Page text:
Conservativeness is part of it. Just becsause you are not some burka wearing fanatic, doesn't mean you buy into American culture in all of its decadence. My wife worked for several small small catholic colleges. Those colleges both had sizable Muslim communities. The schools recruited them because they tended to be full pays. And the recruiting appeal was to send your daughter to a more religious and conservative environment than a state school.

  • jtuf||

    Proof that the most effective way to liberate Arabs is to allow them to immigrate to America.

  • ||

    no, liberal orders are not likely to be more stable in the long run or any run. In fact, liberalism is destabilizing as Samuel Huntington said in his books. What happens is that the liberal order ends up doing alot of non liberal things to survive. The shah was a liberal. He was hated for that reason. To not be overthrown he did some bad stuff. Then the people who took over were far meaner than he ever dreamed of being, but for a while it was what the people wanted. They wanted strict religious rule. Then some of them got tired of it.
    liberalism means this. I can do whatever I want but I won't do it. If a person is elected that I don't like, I won't bomb something. If my group is at a disadvantage in some way, I will use the law to change things, but I won't create a civil war. I will cooperate and be peaceful even when I don't want to. If someone makes more money than me, I won't become envious and try to kill them. I will do all this and more although I really don't have to because no one's boot is on my neck. This is the agreement. Most cultures don't have it. Arabs dont have it. Liberalism means having an opportunity to get your enemies or to raise a ruckus or grab power. Then things get out of hand, and a strong man has to come along to restore order. And when that happens people are relieved, even the people raising the ruckus are glad that the strong boot has stamped down.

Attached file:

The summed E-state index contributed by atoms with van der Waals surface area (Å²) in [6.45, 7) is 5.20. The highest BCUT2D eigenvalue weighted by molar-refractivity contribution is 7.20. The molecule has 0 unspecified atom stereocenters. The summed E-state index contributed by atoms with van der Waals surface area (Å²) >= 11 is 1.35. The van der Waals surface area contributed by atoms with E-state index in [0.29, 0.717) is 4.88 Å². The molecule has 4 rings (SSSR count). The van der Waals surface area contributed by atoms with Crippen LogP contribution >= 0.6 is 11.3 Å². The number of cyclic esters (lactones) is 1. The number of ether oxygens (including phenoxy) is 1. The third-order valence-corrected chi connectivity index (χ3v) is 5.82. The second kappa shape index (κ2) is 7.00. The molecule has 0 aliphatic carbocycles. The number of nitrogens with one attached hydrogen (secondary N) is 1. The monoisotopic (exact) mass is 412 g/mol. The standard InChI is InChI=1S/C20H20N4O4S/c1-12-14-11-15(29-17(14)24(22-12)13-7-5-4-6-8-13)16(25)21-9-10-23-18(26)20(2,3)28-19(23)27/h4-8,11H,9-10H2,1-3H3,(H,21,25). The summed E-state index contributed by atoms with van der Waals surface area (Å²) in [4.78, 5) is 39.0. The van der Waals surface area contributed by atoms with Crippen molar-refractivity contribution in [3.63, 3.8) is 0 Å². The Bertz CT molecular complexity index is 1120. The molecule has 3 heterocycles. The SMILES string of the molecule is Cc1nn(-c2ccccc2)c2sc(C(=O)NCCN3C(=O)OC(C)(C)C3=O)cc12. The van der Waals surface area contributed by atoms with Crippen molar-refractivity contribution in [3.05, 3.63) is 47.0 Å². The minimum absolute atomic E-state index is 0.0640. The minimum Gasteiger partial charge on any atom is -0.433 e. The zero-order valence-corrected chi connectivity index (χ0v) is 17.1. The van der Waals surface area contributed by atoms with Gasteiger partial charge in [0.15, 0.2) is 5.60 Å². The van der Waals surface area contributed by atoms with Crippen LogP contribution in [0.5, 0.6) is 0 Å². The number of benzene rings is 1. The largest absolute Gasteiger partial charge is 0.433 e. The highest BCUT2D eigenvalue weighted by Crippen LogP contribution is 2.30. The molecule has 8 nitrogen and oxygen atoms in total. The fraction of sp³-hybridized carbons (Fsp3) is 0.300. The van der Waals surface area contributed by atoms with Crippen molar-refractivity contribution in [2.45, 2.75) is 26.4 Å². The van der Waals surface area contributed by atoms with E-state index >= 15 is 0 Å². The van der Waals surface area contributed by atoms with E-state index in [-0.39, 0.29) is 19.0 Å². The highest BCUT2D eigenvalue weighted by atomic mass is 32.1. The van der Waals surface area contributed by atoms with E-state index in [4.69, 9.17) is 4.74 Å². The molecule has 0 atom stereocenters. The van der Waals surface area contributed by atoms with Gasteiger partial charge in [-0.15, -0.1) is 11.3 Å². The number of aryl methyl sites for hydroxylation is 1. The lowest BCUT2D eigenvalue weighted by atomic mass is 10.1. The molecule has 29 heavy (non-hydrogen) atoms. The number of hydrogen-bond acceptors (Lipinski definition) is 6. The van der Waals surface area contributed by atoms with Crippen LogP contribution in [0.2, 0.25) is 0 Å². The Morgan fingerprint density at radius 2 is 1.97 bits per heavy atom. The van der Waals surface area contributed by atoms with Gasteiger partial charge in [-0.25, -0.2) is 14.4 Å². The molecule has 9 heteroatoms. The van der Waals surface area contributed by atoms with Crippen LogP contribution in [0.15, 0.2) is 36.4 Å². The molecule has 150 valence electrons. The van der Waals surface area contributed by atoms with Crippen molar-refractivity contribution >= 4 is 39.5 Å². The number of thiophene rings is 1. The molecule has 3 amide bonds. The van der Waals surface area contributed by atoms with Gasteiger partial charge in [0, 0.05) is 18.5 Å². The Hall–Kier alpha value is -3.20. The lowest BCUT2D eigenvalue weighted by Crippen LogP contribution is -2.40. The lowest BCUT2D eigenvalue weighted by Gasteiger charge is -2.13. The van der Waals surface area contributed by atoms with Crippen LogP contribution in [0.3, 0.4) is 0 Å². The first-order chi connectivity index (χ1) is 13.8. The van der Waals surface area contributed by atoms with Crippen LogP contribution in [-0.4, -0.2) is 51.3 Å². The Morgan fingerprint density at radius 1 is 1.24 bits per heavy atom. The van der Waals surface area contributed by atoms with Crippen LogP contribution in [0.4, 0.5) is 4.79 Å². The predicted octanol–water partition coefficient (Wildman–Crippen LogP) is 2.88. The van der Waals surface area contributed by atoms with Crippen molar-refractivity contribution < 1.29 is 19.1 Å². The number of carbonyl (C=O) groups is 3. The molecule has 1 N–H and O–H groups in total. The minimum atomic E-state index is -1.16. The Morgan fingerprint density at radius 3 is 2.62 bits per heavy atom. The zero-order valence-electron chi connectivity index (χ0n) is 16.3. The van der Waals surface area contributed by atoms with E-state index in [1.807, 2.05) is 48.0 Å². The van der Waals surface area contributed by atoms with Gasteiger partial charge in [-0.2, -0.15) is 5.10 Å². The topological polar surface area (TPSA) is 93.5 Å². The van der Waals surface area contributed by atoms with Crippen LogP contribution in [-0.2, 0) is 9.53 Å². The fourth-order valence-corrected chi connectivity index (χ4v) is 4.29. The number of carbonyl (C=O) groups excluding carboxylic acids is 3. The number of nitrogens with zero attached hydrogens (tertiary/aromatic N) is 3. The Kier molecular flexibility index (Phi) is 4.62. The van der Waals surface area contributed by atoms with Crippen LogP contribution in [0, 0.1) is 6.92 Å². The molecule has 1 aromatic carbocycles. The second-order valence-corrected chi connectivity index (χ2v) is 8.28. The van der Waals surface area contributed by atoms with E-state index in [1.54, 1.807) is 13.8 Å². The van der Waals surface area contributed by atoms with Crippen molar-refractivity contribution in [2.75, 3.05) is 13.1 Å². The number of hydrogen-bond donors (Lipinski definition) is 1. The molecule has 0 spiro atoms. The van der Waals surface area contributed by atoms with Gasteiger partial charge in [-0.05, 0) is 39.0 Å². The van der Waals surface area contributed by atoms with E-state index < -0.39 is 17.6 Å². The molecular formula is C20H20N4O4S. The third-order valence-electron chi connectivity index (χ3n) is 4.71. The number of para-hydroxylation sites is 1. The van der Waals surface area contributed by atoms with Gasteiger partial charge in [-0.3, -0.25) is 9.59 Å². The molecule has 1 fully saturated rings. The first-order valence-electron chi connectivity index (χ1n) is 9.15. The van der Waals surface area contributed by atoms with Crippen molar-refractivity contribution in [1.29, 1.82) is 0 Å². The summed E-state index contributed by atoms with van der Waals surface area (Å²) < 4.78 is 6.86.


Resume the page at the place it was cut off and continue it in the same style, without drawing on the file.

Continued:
Arabs have always been infighting. First, they need to arrive at some kind of consensus of no infighting. Then they can get the liberal order. But they may not want it. Remember these are people who have a lot in common ethnically and religiously and should be able to get along. But they can’t any more than the French and Germans could some time ago. We assume that the path taken by europeans will be taken by everyone and that everyone wants it. Not so. Liberalism is boring and tedious. Tolerance is a pain. There is a reason that russians like Stalin. Let’s not assume that liberalism is the natural condition of the world.

  • Marian Kechlibar||

    Nanda, the Shah was only "liberal" from the religious point of view.

    His way of ruling the country nevertheless bordered on totalitarianism.

    He wasn't overthrown because he allowed women to walk without headscarves.

    He was overthrown because his plays with agricultural collectivization and attempts to build crony state-run pseudo-capitalism tore the social fabric of Iran apart and mocked any sense of justice. The discontent people then swept him apart without thinking much what the next regime is going to be like. Just to get rid of the social engineering.

  • Marian Kechlibar||

    Sorry, aside, not apart.

    Non-native speaker here.

  • ||

    Indeed. The Shah was an enormous asshole. Iranian society has tended to always be more liberal than its leaders throughout its history, whether it be religiously or socially or economically, with one brief exception in and around 1979.

    They traded a socially illiberal tyrant for a group of religiously illiberal tyrants.

  • ||

    Sounds a bit like the Russian Revolution. The Bolsheviks were never popular and few thought they would actually take over. I read somewhere that Kerensky while he was teaching at Stanford in the 1960s was asked why he didn't have Lenin shot. He responded that he didn't consider Lenin import enough to shoot.

  • Marian Kechlibar||

    That is certainly plausible.

    Plus, Kerensky was quite liberal and probably didn't enjoy handing out death penalties.

    Death penalty was actually going out of style even in Imperial Russia pre-1914, down to units per year (in a nation of 100 million. Even Austria-Hungary had more executions), with internal exile to Siberia being preferred.

    Only with the bolshevik coup its use grew again - massively.

  • jtuf||